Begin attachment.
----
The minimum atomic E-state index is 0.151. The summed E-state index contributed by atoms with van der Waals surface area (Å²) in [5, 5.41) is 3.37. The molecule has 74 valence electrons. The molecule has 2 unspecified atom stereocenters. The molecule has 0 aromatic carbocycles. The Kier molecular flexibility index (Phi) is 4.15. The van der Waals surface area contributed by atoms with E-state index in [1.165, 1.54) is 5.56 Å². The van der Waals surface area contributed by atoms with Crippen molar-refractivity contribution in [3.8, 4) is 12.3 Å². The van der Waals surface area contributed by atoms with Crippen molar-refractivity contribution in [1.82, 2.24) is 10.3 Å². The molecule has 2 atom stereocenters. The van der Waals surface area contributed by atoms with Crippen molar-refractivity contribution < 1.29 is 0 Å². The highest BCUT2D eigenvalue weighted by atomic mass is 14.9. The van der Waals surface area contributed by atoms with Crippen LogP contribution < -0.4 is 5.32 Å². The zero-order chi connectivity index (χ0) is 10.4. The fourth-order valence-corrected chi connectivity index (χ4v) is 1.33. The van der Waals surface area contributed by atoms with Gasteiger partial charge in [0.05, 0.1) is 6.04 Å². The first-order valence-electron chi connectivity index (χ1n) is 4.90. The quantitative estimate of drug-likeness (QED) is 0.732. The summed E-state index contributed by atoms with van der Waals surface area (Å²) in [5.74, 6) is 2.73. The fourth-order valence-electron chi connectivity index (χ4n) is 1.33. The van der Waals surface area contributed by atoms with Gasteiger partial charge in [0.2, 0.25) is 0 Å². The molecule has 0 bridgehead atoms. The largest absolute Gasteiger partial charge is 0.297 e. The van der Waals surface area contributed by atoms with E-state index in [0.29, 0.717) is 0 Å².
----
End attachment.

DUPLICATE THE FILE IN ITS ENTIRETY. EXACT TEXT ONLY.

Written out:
The minimum atomic E-state index is 0.151. The summed E-state index contributed by atoms with van der Waals surface area (Å²) in [5, 5.41) is 3.37. The molecule has 74 valence electrons. The molecule has 2 unspecified atom stereocenters. The molecule has 0 aromatic carbocycles. The Kier molecular flexibility index (Phi) is 4.15. The van der Waals surface area contributed by atoms with E-state index in [1.165, 1.54) is 5.56 Å². The van der Waals surface area contributed by atoms with Crippen molar-refractivity contribution in [3.8, 4) is 12.3 Å². The van der Waals surface area contributed by atoms with Crippen molar-refractivity contribution in [1.82, 2.24) is 10.3 Å². The molecule has 2 atom stereocenters. The van der Waals surface area contributed by atoms with Crippen molar-refractivity contribution < 1.29 is 0 Å². The highest BCUT2D eigenvalue weighted by atomic mass is 14.9. The van der Waals surface area contributed by atoms with Crippen LogP contribution < -0.4 is 5.32 Å². The zero-order chi connectivity index (χ0) is 10.4. The fourth-order valence-corrected chi connectivity index (χ4v) is 1.33. The van der Waals surface area contributed by atoms with Gasteiger partial charge in [0.05, 0.1) is 6.04 Å². The first-order valence-electron chi connectivity index (χ1n) is 4.90. The quantitative estimate of drug-likeness (QED) is 0.732. The summed E-state index contributed by atoms with van der Waals surface area (Å²) in [5.74, 6) is 2.73. The fourth-order valence-electron chi connectivity index (χ4n) is 1.33. The van der Waals surface area contributed by atoms with Gasteiger partial charge in [0.2, 0.25) is 0 Å². The molecule has 0 bridgehead atoms. The largest absolute Gasteiger partial charge is 0.297 e. The van der Waals surface area contributed by atoms with E-state index in [0.29, 0.717) is 0 Å².